The U.S. Food and Drug Administration (FDA) just wrote to drug maker, Amgen Inc., about misleading marketing claims concerning its anemia drug, Aranesp (darbepoetin alfa).
The letter, not quite as serious as an agency warning letter, scolded the drug maker over its Aranesp direct mailers, which, according to the FDA, downplay possible ties to heart attacks and strokes while overstating the drug’s benefits. The “untitled” four-page agency letter accused the drug maker of presenting an incomplete Aranesp risk profile, according to a recent Law360 report.
The direct mailer does list a number of Aranesp side effects; however, the FDA indicated that there was no information on the drug’s ties to serious adverse responses such as death, heart attack, stroke, blood clots, a type of red blood cell disorder, and reduced hemoglobin levels, according to Law360. “The mission of this important risk information regarding multiple warnings and precautions for Aranesp misleadingly suggests that the drug is safer than has been demonstrated,” the agency wrote.
The Aranesp direct mailer brochure, wrote the FDA, rather than explicitly describing the adverse events, advised that a separate, included document contained complete prescribing information, as does the Aranesp website, Law360 reported. Regarding this, the agency wrote that, “These statements do not mitigate the misleading omission of important risk information from the direct mailer.”
Amgen was advised that it oversimplified how Aranesp works in various areas, noting that the oversimplifications could lead readers to think that Aranesp is the appropriate drug of choice in more than just the closely defined group of patients diagnosed with chemotherapy-induced anemia, the condition for which Aranesp is approved, according to the FDA letter, wrote Law360. A specific indication for Aranesp appears on page 3 of the pamphlet which, wrote the FDA, is not sufficient to eliminate “the overwhelming impression that Aranesp is useful in a much broader range of patients than has been demonstrated by substantial evidence or substantial clinical experience.”
The mailer also notes that the drug can deliver a “gradual and steady” hemoglobin level increase, pointing out that research supports the claim. According to the agency, wrote Law360, there is no science to back up this alleged benefit. The FDA also wrote that Amgen overstated the number of Aranesp patients who could expect to avoid blood transfusion, but did not provided sufficient details concerning appropriate dosing, according to a Law360 report.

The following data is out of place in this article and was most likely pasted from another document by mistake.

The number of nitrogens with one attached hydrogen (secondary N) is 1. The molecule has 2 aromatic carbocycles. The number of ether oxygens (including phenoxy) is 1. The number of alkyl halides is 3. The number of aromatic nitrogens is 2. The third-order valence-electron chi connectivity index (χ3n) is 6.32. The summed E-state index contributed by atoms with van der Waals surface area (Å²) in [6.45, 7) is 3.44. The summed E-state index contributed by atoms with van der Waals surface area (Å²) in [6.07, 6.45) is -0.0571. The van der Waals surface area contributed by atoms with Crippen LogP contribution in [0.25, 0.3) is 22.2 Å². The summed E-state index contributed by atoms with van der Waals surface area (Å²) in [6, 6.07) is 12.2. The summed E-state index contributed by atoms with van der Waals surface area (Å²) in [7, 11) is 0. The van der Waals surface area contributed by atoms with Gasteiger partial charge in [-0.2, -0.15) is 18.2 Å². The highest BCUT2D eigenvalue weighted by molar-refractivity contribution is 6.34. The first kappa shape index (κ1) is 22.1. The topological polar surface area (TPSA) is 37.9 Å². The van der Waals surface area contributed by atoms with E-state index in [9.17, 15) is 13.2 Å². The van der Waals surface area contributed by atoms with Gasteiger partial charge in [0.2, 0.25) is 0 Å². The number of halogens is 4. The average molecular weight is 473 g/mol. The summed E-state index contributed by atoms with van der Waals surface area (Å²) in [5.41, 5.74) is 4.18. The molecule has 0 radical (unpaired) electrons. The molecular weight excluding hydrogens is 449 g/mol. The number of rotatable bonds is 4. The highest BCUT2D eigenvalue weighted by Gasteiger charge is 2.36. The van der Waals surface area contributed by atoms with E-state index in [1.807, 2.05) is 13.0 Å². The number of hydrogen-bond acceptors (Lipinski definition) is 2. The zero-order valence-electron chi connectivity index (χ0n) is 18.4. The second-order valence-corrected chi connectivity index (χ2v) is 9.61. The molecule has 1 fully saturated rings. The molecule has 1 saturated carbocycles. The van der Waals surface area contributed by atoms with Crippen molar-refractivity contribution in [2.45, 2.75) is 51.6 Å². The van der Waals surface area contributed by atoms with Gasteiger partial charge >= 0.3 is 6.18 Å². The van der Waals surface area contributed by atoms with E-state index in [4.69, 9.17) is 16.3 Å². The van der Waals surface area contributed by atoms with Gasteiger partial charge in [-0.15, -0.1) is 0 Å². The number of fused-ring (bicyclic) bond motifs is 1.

Amgen, and two of its drugs, including Aranesp, were the focus of a prior whistleblower claim involving illegal marketing allegations. Although physicians are permitted to prescribe medications off-label—for uses not approved by the FDA—, off-label marketing is illegal. In fact, programs such as Medicare will not cover payment for medications used off-label unless those off-label uses are established as being medically necessary.
The 2007 lawsuit, filed on behalf of the United States and some states, found that Amgen violated federal and state false claim laws, Medicare and Medicaid anti-kickback laws, and the U.S. Food, Drug and Cosmetic Act “by engaging in numerous unlawful activities in their marketing of Aranesp” and one other drug, according to the documents. The lawsuit also found that Amgen improperly marketed the financial benefits of Aranesp and provided price discounts to customers, while hiding the discounts from government health programs, such as Medicare and Medicaid. Amgen was also found to have marketed Aranesp for off-label for uses, which occurred on Medscape, which is a WebMD-owned Internet site.
Prior to this lawsuit, Amgen agreed to pay $200 million to Johnson & Johnson to settle allegations that it violated antitrust laws. In that case, Amgen was accused of offering discounts to cancer clinics that agreed to use Aranesp and other Amgen drugs.